I had to laugh when I recently read a review on another book we have called All Things Guy: A Guide to Becoming a Man that Matters. The reviewer wrote: “I thought this book was going to be a comedy style book, which it is not. This book is all about believing in the bible and a Higher Power and what not. You do not have to believe in a Higher Power to be a good person. Why some people believe in this crap is beyond me.”

Reading that review I realized that God is still working with me but I was also happy to recognize that He and I have journeyed far together—crap and all!

Copyright 2013 Cheryl Dickow

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3 Comments

  1. Nicely put, Cheryl. I like to pride myself as one of the top Catholic reviewers even though most people wouldn’t know me from Adam. You can check out my reviews at http://stuartsstudy.blogspot.com or http://www.amazon.com/gp/pdp/profile/A3PXQW7JEG2S94/ (Top 2500…Take that, Sarah Reinard…J/K.)

    Anywho…let me offer you the perspective from the reviewer, or at least how I review books. When I get a book, I go in with a preconceived notion of what I think should be included in the book or how the story and character development should go if fiction, which I rarely review. All books start at 5 stars but can lose 1/2 stars if you find glaring omissions in content, something that’s just plain wrong, plot holes, undeveloped characters, etc. However, sometimes you find hidden gems in a book that you weren’t expecting and that could help add back lost 1/2 stars or just make the book awesome.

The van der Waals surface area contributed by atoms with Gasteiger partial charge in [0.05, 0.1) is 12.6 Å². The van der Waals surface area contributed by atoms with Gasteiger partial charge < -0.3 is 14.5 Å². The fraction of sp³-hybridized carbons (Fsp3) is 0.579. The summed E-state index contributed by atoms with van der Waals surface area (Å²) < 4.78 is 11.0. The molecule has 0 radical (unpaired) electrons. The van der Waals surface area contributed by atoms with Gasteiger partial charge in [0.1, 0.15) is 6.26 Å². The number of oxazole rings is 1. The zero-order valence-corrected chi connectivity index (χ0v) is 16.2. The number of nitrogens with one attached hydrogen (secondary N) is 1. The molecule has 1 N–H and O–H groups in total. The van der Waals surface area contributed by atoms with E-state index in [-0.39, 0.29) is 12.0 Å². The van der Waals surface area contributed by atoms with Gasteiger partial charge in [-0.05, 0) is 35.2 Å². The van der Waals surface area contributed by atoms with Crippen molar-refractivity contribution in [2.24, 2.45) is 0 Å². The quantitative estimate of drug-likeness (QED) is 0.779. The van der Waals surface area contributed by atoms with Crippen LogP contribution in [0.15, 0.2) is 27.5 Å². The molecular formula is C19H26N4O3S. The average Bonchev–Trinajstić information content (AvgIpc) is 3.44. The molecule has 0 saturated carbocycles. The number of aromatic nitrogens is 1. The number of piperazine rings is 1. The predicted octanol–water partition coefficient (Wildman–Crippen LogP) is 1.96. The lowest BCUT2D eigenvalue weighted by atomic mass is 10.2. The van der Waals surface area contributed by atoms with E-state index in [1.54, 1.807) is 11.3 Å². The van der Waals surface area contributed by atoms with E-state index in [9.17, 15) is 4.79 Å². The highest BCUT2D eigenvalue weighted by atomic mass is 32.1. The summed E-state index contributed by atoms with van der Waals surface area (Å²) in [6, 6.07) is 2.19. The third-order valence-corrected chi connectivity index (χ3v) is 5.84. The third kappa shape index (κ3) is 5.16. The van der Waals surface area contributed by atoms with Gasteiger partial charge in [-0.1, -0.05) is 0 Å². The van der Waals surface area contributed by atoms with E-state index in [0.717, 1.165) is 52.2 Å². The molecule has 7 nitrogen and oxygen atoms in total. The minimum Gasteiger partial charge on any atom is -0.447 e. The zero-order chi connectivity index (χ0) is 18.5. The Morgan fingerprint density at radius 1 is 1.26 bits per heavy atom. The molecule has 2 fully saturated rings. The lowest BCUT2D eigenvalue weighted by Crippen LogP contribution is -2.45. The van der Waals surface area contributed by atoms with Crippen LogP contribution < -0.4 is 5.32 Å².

There’s the trouble though. Amazon doesn’t deal in half stars. 5 stars means awesome (5/5 = 100). 4 stars means good, but could have been better (4/5 = 80). Then, you immediately drop to 3 stars, which means average but mathematically means 3/5 = 60. 60 Should not be average. Amazon should deal in 1/2 stars because sometime’s a book is a 90, but not quite a 100. I sometimes try to say I gave a product 3.5 or 4.5 stars, but then you have to ask do I round up or round down with the Amazon ranking?

    There’s also the problem of publishers, fans of the book, or authors replying harshly to your review of a book through unhelpful votes or detracting comments. I gave a book 4 stars and said, It was very good, but wish X, Y, and Z would have been different,” and a publisher was like “Really, this book was only 4 stars to you?” I gave a self-published book 2 stars, and said what was wrong with it and got TONS of unhelpful votes, because of the cult following of the book.

    So reviewers are put in a tough situation too if they want to be considered reputable. If you look at most of my reviews, I may be considered an easy reviewer since most of my reviews are 4s or 5s. Since I love to read, I try to only read and review stuff I know I’ll want to read, because there’s not enough time in the day to read books I know I will hate. That probably adds some bias to my ranking. So yes it is an imperfect system, but keep doing what you’re doing! Sorry for the long post, I just wanted you to get to see things from the eye of the reviewer. :)

    • Everything you’ve shared here is excellent!

      I really like the system you have in place for book reviews.

      Please keep up your great and sincere work as a reviewer. You clearly bring integrity to your role as a Catholic book reviewer and can be a role model for others.